Commas are great rogues in other respects.

Until the 18th century, most literary works were written to be read aloud and a comma indicated where the reader should draw breath. (That’s why every line in Chaucer’s Canterbury Tales breaks in the middle. Breathe in!) As more people became literate, and literary works were written increasingly for the eye, the comma became an instrument of logic not voice. It marked the rational units in an argument.

But some authors still write for the voice and use commas in the way that Chaucer intended. ‘He wandered down the path, and plucked a rose.’ Modern copy editors, especially in America, would strike out that comma. Superfluous! they’d cry. But is it? Not at all. It modulates the cadence. A comma is an instruction to the voice, and it can licitly appear before a conjunction, or anything else, as here.

The punctuation war grows fierce when debating the allocation of full stops in reported speech. Nobody would deny that, in a sentence entirely enclosed in quotation marks, the full stop or period should come before the final quote mark, as in the following sentence. “Here is an example.” But what if the sentence contains other matter before the quote? In that case, a Brit would put the full stop after the quotation mark. For example: ‘He said, “This is an example”.’ An American would write: ‘He said, “This is an example.”’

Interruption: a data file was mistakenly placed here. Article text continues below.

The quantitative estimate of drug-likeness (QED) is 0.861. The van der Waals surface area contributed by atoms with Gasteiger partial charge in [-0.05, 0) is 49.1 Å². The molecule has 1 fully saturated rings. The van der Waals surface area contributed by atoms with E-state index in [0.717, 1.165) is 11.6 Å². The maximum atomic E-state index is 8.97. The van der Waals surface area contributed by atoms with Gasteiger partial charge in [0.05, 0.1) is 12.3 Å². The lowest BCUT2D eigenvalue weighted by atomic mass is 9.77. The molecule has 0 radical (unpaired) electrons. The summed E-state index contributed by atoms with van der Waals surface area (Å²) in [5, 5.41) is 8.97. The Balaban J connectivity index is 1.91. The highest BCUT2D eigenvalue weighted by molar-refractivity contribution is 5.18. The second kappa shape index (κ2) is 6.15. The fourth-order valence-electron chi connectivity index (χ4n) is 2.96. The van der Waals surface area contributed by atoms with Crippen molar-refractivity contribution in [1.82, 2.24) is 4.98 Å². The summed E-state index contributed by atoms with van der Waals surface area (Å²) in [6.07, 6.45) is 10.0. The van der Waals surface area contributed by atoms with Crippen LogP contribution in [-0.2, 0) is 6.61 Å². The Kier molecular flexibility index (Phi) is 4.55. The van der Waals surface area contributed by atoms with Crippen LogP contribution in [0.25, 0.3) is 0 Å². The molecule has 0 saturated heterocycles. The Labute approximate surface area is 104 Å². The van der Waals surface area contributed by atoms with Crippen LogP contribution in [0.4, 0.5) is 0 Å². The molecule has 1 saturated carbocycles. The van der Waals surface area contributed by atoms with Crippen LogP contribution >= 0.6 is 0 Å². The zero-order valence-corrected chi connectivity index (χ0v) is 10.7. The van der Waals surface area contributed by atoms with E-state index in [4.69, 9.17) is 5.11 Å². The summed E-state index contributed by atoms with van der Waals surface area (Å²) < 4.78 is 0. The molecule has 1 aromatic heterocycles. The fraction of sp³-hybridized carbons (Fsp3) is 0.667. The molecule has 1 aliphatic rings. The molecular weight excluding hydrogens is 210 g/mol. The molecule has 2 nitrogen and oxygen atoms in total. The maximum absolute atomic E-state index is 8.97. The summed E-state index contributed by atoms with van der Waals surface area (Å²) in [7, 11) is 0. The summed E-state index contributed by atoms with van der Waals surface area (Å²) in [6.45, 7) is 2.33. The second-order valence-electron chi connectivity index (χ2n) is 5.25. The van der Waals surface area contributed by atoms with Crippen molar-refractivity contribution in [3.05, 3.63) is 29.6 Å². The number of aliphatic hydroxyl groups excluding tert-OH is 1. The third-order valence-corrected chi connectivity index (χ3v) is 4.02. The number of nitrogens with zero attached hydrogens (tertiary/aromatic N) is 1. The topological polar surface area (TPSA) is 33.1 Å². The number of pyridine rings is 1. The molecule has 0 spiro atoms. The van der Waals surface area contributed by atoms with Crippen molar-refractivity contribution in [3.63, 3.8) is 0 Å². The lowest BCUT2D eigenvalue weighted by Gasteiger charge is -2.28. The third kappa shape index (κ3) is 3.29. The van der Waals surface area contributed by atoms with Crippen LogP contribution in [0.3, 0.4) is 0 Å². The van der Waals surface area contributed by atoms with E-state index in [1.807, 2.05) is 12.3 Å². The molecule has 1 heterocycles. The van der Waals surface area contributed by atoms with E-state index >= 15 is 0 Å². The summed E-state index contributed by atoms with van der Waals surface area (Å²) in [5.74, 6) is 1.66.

The American usage is neater but the British form is more logical. The purpose of a full stop is to close a unit of meaning. So it must go at the end of a sentence. Mustn’t it? Our variances in usage are perverse. A tic of culture.

The semi-colon is an endangered species.

At least there’s one punctuation mark on which both Americans and Brits are in total agreement: the semi-colon. That’s because neither of us use it any more. Apart from a few apocryphal glimpses in John le Carré novels, the semi-colon has vanished from the English landscape along with the colon. No doubt, the predation of copy editors is to blame. Upon sight of a semi-colon, they reach for their style books, shoot it down and insert a full stop.